California will require that all residential housing comply with zero net energy requirements beginning in 2020. My own personal conversations with many of the builders in Southern California points to a real reluctance — if not outright denial, in some cases — about meeting those goals.
Patrick Sisson, writing for Curbed, reports that across North America, it is clear that some builders are bucking the status quo resulting in some rather positive news:
According to a new report by the Net-Zero Energy Coalition, while its still on the fringe, this type of sustainable construction is rapidly gaining popularity. In 2016, 33 percent more net-zero units were built across the U.S. and Canada than the previous year. The 8,023 new single-family and multifamily units will eliminate the equivalent of 16,406 cars and 77,929 tons of CO2 emissions each year, versus buildings that met code compliance.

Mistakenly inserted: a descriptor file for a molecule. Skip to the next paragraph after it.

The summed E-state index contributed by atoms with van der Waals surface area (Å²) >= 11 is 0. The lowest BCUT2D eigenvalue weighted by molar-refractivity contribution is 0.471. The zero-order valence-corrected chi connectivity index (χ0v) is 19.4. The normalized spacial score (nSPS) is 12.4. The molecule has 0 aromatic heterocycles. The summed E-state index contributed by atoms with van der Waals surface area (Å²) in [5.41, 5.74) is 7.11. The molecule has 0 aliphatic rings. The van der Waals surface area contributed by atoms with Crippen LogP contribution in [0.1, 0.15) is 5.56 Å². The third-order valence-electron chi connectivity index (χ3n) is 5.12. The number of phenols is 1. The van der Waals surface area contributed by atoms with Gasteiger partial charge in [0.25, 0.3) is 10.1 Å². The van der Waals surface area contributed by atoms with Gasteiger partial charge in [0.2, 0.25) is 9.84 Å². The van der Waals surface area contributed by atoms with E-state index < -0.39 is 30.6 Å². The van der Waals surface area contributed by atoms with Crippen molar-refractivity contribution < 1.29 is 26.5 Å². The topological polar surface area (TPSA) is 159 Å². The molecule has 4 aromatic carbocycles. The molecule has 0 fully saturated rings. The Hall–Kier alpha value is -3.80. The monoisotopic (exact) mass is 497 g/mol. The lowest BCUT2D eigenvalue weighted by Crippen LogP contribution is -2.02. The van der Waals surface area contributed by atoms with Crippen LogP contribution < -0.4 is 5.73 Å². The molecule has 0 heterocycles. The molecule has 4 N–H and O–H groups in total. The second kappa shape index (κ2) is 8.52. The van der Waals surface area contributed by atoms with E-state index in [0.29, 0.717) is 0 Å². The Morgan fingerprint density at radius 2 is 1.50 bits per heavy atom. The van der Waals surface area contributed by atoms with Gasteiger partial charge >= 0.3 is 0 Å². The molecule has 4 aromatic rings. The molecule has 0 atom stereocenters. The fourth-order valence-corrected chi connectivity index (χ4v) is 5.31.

The majority of the new buildings, 61 percent, were part of larger, multi-unit projects. The largest multi-unit project (663 units, completed and occupied) and the largest single-family project (350 units, in design) are both at the University of California Davis’s West Village, a huge residential project that’s expected to grow substantially in the coming years due to expansion.
It should come as no surprise to longtime green building professionals that UC Davis is leading the way. The school has been home to many of the most pioneering green building benchmarking and best practices research over the past several decades.